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Mortgage Q&A with Rick

15 vs 30, tricks with PMI, buying down your interest rate and when to lock in

As I start these episodes, I'm reminded of the encouragement I got from an employee of mine. He told me that I give a lot of great advice and have been blessed with much wisdom in my field... that it's a shame to not have it all written down somewhere for others to learn from. It's for that purpose, I've been intent on including in this blog advice I give to my clients, team and business partners during my time as a loan officer.

The Email

This 1st Episode originated from an email I got from a client. I have modified the email to keep the author anonymous.

Hi Rick,
Thanks so much for helping my husband and I with gathering information for mortgage lending. My Uncle had really good things to say about your company and his experience with my cousin. My husband and I would be very interested to hear more about your business model. We're also very much still learning about what to be focusing on when looking for a mortgage lender and such. We're gathering quotes from a few lenders around here and will ultimately be comparing things.
It would be great if, whenever you have the information you need from us, if we could see a few different models from you. Both 15 and 30 year fixed. We are currently planning on putting down 20% on our home, but are curious how the interest rate may change on a loan if we adjust that amount up at all? Also what options may there be to buy down interest rates?
Once we have our quote from you, how long are the interest rates guaranteed?

Great email with 4 great questions inside.  A more structured version of my response is contained here.

15 Year vs 30 Year Rate

The 15 year rate will be much lower than the 30 year (about .5% or so), but obviously the payment goes up drastically since the time you have to pay the loan back is reduced.  It's my opinion, that unless you are already financially set for retirement, there are better places to invest your money than the plowing it into the brick and mortar of your home. Putting extra money in the home equity only lowers your ROI. Your home will increase or decrease in value regardless of how much you throw towards the principal. The only thing that principal curtailment saves you is the interest on that money, but again... there are better places to put your money seeing the mortgage interest is mostly tax deductible. My two cents.  Note: I address the ROI in greater detail in this blog post.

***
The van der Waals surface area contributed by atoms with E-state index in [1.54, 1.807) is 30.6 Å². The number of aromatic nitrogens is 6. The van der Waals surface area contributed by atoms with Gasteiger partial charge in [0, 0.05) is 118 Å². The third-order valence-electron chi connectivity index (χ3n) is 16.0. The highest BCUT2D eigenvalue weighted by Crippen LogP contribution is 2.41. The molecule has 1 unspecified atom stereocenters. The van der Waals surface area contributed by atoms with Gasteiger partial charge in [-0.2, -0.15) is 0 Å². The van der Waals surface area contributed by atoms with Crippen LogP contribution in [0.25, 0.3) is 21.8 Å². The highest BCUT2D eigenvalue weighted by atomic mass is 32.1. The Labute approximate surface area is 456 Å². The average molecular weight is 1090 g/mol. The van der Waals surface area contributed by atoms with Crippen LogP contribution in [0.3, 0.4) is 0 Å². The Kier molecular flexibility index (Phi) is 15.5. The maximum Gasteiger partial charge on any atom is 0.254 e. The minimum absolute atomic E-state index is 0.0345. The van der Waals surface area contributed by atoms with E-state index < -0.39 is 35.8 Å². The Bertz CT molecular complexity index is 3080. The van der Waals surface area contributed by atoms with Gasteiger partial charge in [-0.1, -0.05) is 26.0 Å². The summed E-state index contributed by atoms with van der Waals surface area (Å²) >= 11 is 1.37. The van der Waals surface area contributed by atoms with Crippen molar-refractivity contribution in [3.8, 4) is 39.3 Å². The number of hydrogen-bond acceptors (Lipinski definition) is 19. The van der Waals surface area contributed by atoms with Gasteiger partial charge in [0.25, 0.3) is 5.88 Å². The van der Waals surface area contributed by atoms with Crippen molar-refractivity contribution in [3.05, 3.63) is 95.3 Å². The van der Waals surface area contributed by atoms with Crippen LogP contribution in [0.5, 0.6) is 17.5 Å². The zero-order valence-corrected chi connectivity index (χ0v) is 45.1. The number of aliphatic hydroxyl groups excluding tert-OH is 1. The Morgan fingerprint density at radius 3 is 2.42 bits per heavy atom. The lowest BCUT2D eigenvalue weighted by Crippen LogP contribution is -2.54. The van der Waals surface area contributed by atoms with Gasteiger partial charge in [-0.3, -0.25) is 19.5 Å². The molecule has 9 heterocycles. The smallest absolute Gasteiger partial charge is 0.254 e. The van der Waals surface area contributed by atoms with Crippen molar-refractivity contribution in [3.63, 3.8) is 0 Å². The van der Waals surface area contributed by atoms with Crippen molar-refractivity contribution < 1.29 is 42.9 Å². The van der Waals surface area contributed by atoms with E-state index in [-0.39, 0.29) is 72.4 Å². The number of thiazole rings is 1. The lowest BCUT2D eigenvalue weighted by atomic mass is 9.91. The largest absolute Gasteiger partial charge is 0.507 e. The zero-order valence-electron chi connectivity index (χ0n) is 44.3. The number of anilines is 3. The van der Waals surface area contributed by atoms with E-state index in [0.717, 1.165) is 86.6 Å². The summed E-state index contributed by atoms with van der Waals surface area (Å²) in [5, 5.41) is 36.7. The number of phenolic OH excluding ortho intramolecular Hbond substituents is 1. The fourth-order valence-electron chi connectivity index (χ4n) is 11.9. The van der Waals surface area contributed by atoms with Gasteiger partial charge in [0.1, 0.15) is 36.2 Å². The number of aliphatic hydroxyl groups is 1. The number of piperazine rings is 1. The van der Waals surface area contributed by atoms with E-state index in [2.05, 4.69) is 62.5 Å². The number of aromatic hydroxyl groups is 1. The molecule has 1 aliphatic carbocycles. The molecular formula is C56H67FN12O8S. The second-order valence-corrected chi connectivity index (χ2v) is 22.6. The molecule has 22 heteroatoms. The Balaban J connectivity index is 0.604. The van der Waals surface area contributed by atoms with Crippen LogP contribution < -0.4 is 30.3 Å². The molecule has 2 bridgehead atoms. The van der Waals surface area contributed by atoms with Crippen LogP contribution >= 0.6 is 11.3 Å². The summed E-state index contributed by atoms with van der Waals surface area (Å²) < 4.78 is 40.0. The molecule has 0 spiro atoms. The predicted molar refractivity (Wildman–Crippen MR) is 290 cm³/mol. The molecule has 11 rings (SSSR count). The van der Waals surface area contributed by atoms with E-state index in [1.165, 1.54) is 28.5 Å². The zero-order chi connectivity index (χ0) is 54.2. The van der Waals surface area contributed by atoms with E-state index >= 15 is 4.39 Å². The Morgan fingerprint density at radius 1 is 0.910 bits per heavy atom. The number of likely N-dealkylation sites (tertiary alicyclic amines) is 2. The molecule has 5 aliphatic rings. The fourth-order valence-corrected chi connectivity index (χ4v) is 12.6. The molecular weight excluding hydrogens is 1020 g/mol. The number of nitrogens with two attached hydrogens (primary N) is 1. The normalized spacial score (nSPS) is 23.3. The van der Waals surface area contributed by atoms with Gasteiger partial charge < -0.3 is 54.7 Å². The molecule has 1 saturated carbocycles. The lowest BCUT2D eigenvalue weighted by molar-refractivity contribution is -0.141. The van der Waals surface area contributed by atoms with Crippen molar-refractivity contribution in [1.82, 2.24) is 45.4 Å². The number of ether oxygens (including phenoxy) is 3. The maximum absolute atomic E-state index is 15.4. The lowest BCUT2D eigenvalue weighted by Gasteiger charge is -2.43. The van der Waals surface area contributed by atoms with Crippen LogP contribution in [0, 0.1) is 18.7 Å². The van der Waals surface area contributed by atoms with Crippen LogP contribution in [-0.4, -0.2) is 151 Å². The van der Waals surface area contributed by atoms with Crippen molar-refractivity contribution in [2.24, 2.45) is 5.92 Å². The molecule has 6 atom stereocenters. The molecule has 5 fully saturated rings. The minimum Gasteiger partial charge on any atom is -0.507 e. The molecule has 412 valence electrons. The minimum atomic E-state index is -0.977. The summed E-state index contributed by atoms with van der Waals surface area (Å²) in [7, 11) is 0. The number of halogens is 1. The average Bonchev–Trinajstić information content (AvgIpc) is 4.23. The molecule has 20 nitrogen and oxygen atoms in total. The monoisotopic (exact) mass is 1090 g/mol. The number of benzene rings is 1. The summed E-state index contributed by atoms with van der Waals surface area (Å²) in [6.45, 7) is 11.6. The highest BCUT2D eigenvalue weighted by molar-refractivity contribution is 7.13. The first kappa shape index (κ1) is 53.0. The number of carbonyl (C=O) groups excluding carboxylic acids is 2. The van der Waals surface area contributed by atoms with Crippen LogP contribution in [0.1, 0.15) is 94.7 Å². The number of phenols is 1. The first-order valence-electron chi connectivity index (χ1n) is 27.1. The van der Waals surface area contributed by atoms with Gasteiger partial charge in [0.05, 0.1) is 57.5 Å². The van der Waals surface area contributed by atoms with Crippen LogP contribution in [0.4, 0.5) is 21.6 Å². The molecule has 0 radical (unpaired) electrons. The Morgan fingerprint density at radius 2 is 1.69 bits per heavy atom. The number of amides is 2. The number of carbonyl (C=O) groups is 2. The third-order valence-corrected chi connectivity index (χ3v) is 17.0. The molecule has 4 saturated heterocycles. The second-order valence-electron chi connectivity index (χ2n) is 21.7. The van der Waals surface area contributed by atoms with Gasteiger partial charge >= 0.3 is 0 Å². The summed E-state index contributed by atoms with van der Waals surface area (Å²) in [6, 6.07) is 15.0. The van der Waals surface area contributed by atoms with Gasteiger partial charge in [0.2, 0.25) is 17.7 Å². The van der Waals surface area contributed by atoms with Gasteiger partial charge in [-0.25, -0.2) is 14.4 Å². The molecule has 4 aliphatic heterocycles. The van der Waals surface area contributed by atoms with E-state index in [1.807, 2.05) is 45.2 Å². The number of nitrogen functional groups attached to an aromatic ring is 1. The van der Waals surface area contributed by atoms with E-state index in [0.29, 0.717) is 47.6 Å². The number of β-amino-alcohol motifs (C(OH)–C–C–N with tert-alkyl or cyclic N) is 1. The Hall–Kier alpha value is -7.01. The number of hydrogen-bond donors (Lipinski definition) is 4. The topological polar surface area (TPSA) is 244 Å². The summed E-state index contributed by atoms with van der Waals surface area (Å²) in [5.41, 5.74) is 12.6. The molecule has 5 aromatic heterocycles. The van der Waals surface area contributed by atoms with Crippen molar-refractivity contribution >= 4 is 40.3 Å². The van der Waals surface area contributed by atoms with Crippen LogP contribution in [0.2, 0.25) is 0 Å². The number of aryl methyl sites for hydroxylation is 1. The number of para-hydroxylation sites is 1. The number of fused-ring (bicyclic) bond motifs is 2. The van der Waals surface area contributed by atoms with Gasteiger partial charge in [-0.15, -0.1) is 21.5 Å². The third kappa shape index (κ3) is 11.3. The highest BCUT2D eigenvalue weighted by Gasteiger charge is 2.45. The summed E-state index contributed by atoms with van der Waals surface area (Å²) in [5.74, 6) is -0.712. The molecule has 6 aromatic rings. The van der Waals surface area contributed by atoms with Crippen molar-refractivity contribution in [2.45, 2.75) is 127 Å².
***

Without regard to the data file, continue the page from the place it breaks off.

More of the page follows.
20% down? Or is less worth it?

20% down is not quite the benefit it was once before. In fact there are little tricks you can play with PMI to get better terms on your mortgage. When a lender has “PMI” on a loan it translates to being a lower risk loan. There is an insurance policy that the lender can cash in if you don't pay.  That means you actually get a better rate by putting less than 20% down. Weird huh?  But then we have to deal with the PMI don't we?  So here are some not very well known tricks to pull with PMI.

  1. Put down 19.99% and get PMI for one month. After the month is over your loan drops below the 80% mark and therefore doesn't need PMI.  With my company, it would drop off with the push of a button.  With PMI at the outset, the price of your loan will actually improve!  Yes, by simply putting down .01% less and you get better terms. Here's the math.  Putting down $10 less than 20% down and paying one month of PMI saves you .25% x amount financed.  That's $1000 on a $400,000 for paying a one time PMI payment of $53.33.  Not a bad deal eh?!  Note that this only works on conforming loans since this .25% pricing adjustment is an agency thing.